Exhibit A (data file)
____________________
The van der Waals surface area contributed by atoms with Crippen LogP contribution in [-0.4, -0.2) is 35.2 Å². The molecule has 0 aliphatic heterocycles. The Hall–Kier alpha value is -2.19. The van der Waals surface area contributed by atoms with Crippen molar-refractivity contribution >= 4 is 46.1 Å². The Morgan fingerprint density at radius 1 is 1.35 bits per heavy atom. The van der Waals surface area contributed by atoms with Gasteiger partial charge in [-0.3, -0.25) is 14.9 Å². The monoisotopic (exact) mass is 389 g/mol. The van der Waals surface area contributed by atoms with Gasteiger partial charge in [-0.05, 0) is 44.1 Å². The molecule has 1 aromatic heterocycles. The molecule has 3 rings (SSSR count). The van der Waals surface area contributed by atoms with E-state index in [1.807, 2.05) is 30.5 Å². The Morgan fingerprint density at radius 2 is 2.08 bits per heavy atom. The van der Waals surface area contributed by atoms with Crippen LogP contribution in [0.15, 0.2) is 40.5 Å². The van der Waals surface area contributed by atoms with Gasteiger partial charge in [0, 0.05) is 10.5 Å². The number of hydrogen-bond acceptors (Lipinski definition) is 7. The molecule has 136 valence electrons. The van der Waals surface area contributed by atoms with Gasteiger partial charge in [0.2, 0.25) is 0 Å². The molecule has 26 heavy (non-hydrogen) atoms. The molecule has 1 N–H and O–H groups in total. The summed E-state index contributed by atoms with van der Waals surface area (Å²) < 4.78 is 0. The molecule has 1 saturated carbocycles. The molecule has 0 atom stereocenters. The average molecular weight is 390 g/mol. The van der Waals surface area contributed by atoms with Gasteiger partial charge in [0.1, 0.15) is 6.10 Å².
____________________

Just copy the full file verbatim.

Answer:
The van der Waals surface area contributed by atoms with Crippen LogP contribution in [-0.4, -0.2) is 35.2 Å². The molecule has 0 aliphatic heterocycles. The Hall–Kier alpha value is -2.19. The van der Waals surface area contributed by atoms with Crippen molar-refractivity contribution >= 4 is 46.1 Å². The Morgan fingerprint density at radius 1 is 1.35 bits per heavy atom. The van der Waals surface area contributed by atoms with Gasteiger partial charge in [-0.3, -0.25) is 14.9 Å². The monoisotopic (exact) mass is 389 g/mol. The van der Waals surface area contributed by atoms with Gasteiger partial charge in [-0.05, 0) is 44.1 Å². The molecule has 1 aromatic heterocycles. The molecule has 3 rings (SSSR count). The van der Waals surface area contributed by atoms with E-state index in [1.807, 2.05) is 30.5 Å². The Morgan fingerprint density at radius 2 is 2.08 bits per heavy atom. The van der Waals surface area contributed by atoms with Crippen LogP contribution in [0.15, 0.2) is 40.5 Å². The van der Waals surface area contributed by atoms with Gasteiger partial charge in [0, 0.05) is 10.5 Å². The number of hydrogen-bond acceptors (Lipinski definition) is 7. The molecule has 136 valence electrons. The van der Waals surface area contributed by atoms with Gasteiger partial charge in [0.2, 0.25) is 0 Å². The molecule has 26 heavy (non-hydrogen) atoms. The molecule has 1 N–H and O–H groups in total. The summed E-state index contributed by atoms with van der Waals surface area (Å²) < 4.78 is 0. The molecule has 1 saturated carbocycles. The molecule has 0 atom stereocenters. The average molecular weight is 390 g/mol. The van der Waals surface area contributed by atoms with Gasteiger partial charge in [0.1, 0.15) is 6.10 Å².